WASHINGTON (CN) – The Senate Republican health care plan would cut Medicaid spending by 26 percent in 2026 and by 35 percent by 2035, the Congressional Budget Office said Thursday.
The new report from the Congressional Budget Office seeks to project changes in Medicaid spending under the Better Care Reconciliation Act, the Republican plan to repeal and replace the Affordable Care Act.
A previous report from the nonpartisan research service found 22 million fewer people would have insurance if the law passed, but only looked at the period until 2026.
The new report runs until 2036 and confirms that the Republican plan would cut the rate of growth for Medicaid as compared to the current plan, though it cautions such predictions are difficult because of potential changes in health trends.
Instead of growing by 5.1 percent each year for the next two decades as currently projected under federal law, the program would grow by 1.9 percent until 2026 and at 3.5 percent each year until 2036, according to the report.
The CBO predicts that under current law Medicaid spending would be 2.4 percent of the nation’s gross domestic product by 2036, while if the Senate bill passed it would fall to 1.6 percent.
The report also predicts that changes to how the federal government funds the Medicaid program would force states to either be more efficient, cut repayments to health care providers, or offer fewer services to Medicaid enrollees.
“Under this legislation, after the next decade, states would continue to need to arrive at more efficient methods for delivering services (to the extent feasible) and to decide whether to commit more of their own resources, cut payments to health care providers and health plans, eliminate optional services, restrict eligibility for enrollment, or adopt some combination of those approaches,” the report states. “Over the long term, there would be increasing pressure on more states to use all of those tools to a greater extent.”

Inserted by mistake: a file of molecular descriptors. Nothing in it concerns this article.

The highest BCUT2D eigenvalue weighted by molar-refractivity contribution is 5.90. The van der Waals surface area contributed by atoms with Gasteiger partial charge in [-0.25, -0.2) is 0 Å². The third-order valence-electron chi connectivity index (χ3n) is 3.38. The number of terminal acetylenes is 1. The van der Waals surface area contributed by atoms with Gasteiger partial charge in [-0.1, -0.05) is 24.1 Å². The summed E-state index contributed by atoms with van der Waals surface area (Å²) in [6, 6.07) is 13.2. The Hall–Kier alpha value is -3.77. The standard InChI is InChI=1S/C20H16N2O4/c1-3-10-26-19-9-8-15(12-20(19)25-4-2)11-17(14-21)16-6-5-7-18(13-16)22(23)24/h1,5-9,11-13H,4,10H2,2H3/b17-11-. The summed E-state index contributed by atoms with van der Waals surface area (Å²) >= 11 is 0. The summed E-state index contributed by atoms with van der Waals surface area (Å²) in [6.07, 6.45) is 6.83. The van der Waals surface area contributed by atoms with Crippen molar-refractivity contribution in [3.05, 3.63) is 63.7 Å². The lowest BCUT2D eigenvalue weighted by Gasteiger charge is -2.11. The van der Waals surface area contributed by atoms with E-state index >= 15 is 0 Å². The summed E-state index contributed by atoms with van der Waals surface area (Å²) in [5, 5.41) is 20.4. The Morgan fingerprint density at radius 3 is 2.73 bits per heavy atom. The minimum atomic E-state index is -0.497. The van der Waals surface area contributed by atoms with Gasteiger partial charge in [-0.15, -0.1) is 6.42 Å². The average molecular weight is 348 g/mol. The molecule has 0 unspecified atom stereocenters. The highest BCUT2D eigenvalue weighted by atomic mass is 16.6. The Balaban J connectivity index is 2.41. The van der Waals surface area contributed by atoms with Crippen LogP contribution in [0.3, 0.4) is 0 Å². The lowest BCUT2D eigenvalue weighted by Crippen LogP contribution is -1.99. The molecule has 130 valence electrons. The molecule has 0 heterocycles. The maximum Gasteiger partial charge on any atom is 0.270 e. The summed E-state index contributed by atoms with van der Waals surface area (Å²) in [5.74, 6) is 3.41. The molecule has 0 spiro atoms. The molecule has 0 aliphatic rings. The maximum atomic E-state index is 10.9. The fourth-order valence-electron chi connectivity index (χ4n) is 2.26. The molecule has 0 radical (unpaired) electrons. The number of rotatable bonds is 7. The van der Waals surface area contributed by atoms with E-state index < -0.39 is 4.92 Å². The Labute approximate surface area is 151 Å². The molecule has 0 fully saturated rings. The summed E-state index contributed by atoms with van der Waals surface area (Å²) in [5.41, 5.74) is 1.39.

The Republican proposal would change how the federal government funds the Medicaid program, phasing out enhanced funding levels included in the Affordable Care Act and capping the amount of federal funding that goes to each person in a state enrolled in Medicaid.
The report came at the request of Sen. Bernie Sanders, the top Democrat on the Senate Budget Committee, and Sen. Ron Wyden, who holds the same spot on the Senate Finance Committee, according to the report.
“This new CBO report makes clear that the Senate’s Trumpcare bill would cause people to lose their Medicaid coverage, blow a huge hole in state budgets that would make states choose between raising taxes on the middle class or gutting funding for priorities like health care and education, and make it harder for families with a loved one in a nursing home or a disabled child to afford get the care they need,” Senate Minority Leader Chuck Schumer said in a statement on the new report.